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Pentamidine, particularly as its diisethionate (di-2-hydroxyethanesulfonate) salt, is used to treat several infectious bacterial diseases. It has been used to treat African trypanosomiasis since 1937 and leishmaniasis since 1940. A US patent issued to British drug company May & Baker in 1946 describes its synthesis. It is usually administered by injection or inhalation.
Gram-negative bacteria, which have two sets of membranes, are difficult to control with standard antibiotics. Eric D. Brown and co-workers at McMaster University (Hamilton, ON) discovered that pentamidine can weaken the outer membrane of multidrug-resistant Gram-negative bacteria such as Acinetobacter baumannii to allow antibiotics to penetrate the more permeable inner membrane.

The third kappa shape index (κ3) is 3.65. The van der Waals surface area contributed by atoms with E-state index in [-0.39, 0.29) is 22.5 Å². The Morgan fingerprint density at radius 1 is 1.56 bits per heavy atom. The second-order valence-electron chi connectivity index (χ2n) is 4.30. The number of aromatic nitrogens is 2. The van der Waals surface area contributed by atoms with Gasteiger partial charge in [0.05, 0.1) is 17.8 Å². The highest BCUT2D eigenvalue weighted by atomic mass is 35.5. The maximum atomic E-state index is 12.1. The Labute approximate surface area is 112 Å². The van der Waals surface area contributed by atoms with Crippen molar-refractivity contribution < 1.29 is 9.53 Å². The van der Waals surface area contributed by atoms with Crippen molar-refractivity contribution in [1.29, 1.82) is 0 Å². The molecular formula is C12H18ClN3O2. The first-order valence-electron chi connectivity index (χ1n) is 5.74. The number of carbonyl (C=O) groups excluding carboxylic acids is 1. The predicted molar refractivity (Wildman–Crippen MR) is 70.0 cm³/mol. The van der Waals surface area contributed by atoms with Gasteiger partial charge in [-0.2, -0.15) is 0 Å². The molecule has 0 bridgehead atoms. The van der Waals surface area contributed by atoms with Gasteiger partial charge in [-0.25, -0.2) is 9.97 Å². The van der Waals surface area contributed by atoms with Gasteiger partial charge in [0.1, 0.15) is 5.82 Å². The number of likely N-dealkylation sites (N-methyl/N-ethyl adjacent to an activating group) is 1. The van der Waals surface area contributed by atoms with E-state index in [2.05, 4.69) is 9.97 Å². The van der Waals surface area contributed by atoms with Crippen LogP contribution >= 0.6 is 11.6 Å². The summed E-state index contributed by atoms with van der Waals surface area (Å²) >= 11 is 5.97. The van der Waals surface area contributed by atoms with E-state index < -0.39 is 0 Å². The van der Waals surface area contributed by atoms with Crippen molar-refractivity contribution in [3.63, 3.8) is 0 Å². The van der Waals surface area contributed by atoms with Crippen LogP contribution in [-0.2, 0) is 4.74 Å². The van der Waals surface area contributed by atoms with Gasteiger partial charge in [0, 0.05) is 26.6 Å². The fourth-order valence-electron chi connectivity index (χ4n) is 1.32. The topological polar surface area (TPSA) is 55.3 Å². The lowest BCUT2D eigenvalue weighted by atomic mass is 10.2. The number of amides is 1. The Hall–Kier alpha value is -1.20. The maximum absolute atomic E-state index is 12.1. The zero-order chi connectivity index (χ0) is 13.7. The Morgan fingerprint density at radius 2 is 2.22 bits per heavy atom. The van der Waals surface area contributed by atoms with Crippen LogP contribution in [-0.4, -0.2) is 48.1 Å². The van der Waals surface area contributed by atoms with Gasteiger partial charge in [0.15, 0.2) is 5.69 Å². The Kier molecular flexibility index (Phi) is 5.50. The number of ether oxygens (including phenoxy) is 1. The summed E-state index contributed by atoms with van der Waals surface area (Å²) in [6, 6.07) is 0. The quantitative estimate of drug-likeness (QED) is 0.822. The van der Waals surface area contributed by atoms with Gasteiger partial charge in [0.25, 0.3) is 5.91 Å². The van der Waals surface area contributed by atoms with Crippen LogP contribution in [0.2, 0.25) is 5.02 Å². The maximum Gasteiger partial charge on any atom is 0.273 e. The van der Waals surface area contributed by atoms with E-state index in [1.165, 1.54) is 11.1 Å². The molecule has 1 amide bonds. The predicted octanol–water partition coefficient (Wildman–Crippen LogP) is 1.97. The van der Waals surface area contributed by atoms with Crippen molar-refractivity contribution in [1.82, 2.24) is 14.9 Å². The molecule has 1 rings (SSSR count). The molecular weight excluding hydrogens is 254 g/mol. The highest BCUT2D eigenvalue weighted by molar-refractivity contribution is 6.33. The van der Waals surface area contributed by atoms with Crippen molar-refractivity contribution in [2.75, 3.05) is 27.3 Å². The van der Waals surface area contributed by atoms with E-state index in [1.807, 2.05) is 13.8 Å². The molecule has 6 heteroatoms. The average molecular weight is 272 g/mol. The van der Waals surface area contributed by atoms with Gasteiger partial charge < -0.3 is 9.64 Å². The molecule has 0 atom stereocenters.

This finding, if verified by clinical studies, should help decrease hospital-acquired infections caused by A. baumannii and other drug-resistant species. Because regulatory agencies consider pentamidine safe in humans, its registration for this use could be fast-tracked.
Chlorpyrifos was the Molecule of the Week for November 8, 2010. Toward the end of the Obama administration, the US Environmental Protection Agency issued biological evaluations of three insecticides, including chlorpyrifos, on endangered species. Now, these products’ manufacturers are pressuring the agency to rescind the evaluations on the basis that they are flawed.
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